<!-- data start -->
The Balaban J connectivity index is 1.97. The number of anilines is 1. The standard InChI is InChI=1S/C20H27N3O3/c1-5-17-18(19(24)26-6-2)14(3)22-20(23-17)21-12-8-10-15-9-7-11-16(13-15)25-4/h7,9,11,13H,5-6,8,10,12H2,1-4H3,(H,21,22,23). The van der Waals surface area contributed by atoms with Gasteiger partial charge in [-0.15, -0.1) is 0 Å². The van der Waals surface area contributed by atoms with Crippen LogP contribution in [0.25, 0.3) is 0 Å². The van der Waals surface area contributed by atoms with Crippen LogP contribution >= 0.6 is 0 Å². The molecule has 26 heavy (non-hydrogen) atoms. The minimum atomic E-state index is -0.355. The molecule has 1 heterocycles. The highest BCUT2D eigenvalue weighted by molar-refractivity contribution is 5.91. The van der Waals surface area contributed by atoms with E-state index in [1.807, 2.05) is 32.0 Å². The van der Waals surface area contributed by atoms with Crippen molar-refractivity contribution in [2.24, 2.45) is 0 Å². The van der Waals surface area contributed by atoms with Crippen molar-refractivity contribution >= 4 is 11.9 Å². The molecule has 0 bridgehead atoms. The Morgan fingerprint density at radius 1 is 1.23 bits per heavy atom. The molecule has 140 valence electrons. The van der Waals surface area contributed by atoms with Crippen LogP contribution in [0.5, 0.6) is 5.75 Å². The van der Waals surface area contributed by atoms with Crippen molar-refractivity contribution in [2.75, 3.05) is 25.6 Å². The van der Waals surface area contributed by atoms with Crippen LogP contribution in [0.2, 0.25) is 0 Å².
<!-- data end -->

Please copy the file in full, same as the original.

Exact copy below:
The Balaban J connectivity index is 1.97. The number of anilines is 1. The standard InChI is InChI=1S/C20H27N3O3/c1-5-17-18(19(24)26-6-2)14(3)22-20(23-17)21-12-8-10-15-9-7-11-16(13-15)25-4/h7,9,11,13H,5-6,8,10,12H2,1-4H3,(H,21,22,23). The van der Waals surface area contributed by atoms with Gasteiger partial charge in [-0.15, -0.1) is 0 Å². The van der Waals surface area contributed by atoms with Crippen LogP contribution in [0.25, 0.3) is 0 Å². The van der Waals surface area contributed by atoms with Crippen LogP contribution >= 0.6 is 0 Å². The molecule has 26 heavy (non-hydrogen) atoms. The minimum atomic E-state index is -0.355. The molecule has 1 heterocycles. The highest BCUT2D eigenvalue weighted by molar-refractivity contribution is 5.91. The van der Waals surface area contributed by atoms with E-state index in [1.807, 2.05) is 32.0 Å². The van der Waals surface area contributed by atoms with Crippen molar-refractivity contribution in [2.24, 2.45) is 0 Å². The van der Waals surface area contributed by atoms with Crippen molar-refractivity contribution >= 4 is 11.9 Å². The molecule has 0 bridgehead atoms. The Morgan fingerprint density at radius 1 is 1.23 bits per heavy atom. The molecule has 140 valence electrons. The van der Waals surface area contributed by atoms with Crippen LogP contribution in [0.5, 0.6) is 5.75 Å². The van der Waals surface area contributed by atoms with Crippen molar-refractivity contribution in [2.75, 3.05) is 25.6 Å². The van der Waals surface area contributed by atoms with Crippen LogP contribution in [0.2, 0.25) is 0 Å².